Forum for Science, Industry and Business

Sponsored by:     3M 
Search our Site:

 

Loughborough innovators capture football’s magic free kick formula

08.06.2004


With Euro 2004 fast approaching, all eyes will be fixed on David Beckham’s right foot, with the fervent hope that he will kick the perfect free kick. Now researchers at Loughborough University have invented the world’s first device to capture this magic formula – in an instant.



To kick the perfect free kick, the ball must travel with sufficient speed and elevation to clear any defensive wall, whilst spinning fast enough to swerve away from the goalkeeper and into the goal. Until now it has not been possible to simultaneously record all of this vital information. But thanks to unique patented technology developed at Loughborough, footballers will know within seconds the minute detail of the ball’s flight characteristics.

The University’s Sports Technology Research Group (STRG) has been concerned with measuring the flight characteristics of balls for a number of years. Professor Roy Jones, Head of Loughborough’s Sports Technology Research Group and Chris Sumpter, a former researcher now working as a consultant originated a method of measuring golf ball spin by using an arrangement of dots placed around the ball surface.


The QuinSpin system is an extension of the ‘dot’ concept and evolved out of PhD research into the kicking capabilities of elite players. Dr Paul Neilson of the STRG carried out research that involved gathering data on hundreds of premiership kicks to test footballs. Rather than painstakingly record the data of each kick, Dr Neilson, Professor Jones and Mr Sumpter developed a uniquely patterned football and image capture unit to do the job in seconds and capture 3D ball spin for the very first time.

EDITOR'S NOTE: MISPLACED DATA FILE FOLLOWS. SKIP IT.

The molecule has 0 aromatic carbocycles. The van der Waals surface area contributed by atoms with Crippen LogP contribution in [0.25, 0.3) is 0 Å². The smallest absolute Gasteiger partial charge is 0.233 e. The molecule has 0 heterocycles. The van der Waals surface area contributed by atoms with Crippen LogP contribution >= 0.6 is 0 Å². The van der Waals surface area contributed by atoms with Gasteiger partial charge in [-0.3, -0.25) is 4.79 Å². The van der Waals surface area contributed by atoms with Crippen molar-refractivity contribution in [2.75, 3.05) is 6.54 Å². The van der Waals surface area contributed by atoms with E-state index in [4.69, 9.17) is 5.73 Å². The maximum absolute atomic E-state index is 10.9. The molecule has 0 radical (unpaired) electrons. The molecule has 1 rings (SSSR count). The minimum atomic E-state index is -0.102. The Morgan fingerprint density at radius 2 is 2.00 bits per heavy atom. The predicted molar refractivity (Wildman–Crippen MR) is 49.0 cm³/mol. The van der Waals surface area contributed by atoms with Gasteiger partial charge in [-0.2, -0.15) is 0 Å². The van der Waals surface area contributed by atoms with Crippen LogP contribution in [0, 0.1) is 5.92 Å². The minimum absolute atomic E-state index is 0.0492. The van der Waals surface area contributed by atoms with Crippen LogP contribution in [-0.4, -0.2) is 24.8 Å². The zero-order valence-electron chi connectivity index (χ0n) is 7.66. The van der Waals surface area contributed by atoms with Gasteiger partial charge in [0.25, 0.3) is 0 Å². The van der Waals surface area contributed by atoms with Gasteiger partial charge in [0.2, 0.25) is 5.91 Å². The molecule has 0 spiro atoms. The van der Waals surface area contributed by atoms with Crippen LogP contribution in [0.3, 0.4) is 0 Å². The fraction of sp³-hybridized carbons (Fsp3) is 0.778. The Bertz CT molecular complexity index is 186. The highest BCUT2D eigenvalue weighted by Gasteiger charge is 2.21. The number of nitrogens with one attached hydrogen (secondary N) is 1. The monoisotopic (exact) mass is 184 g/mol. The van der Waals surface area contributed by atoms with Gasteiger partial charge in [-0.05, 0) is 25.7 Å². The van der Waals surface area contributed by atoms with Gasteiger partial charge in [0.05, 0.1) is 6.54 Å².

The player’s kick is picked up by QuinSpin’s inbuilt microphone which triggers a camera and two flash units to obtain sequential images of the ball in flight. The images are instantly transmitted to a standard laptop where ball speed, elevation and 3D spin measurements are computed. This level of information is only possible due to the special pattern on the football, obtained using a genetic algorithm, and enabling the system to automatically recognise the ball’s precise orientation.

QuinSpin’s commercial development has been greeted favourably by the coaching community in both the UK and America, with many coaches seeing its potential to assess kicking ability and to develop young player skills. “The assessment of kicking ability is currently based solely on coach opinion, but with QuinSpin, players or coaches can receive instant feedback on their performance,” says Dr Neilson. He continues, “Players could also use QuinSpin to help develop their weaker foot and a further application could be for monitoring rehabilitation after injury.”

A Gatsby Innovation Fellowship of £45,000 helped refine the QuinSpin technology and the inventors have now formed a company, Sports Dynamics, to commercially exploit the QuinSpin system. Sports Dynamics is the first Loughborough University venture to receive an investment of £250,000 from Lachesis, the University Challenge Seed Fund that accelerates the most promising research from five of the East Midlands universities. The Lachesis fund is managed by Quester Capital Management.

QuinSpin will be launched at the world’s largest soccer coach’s convention in America in January 2005. As the Loughborough innovators hold the patent for this unique 3D spin measurement technology for any projectile, the promising commercial possibilities could extend beyond football into a host of other sports.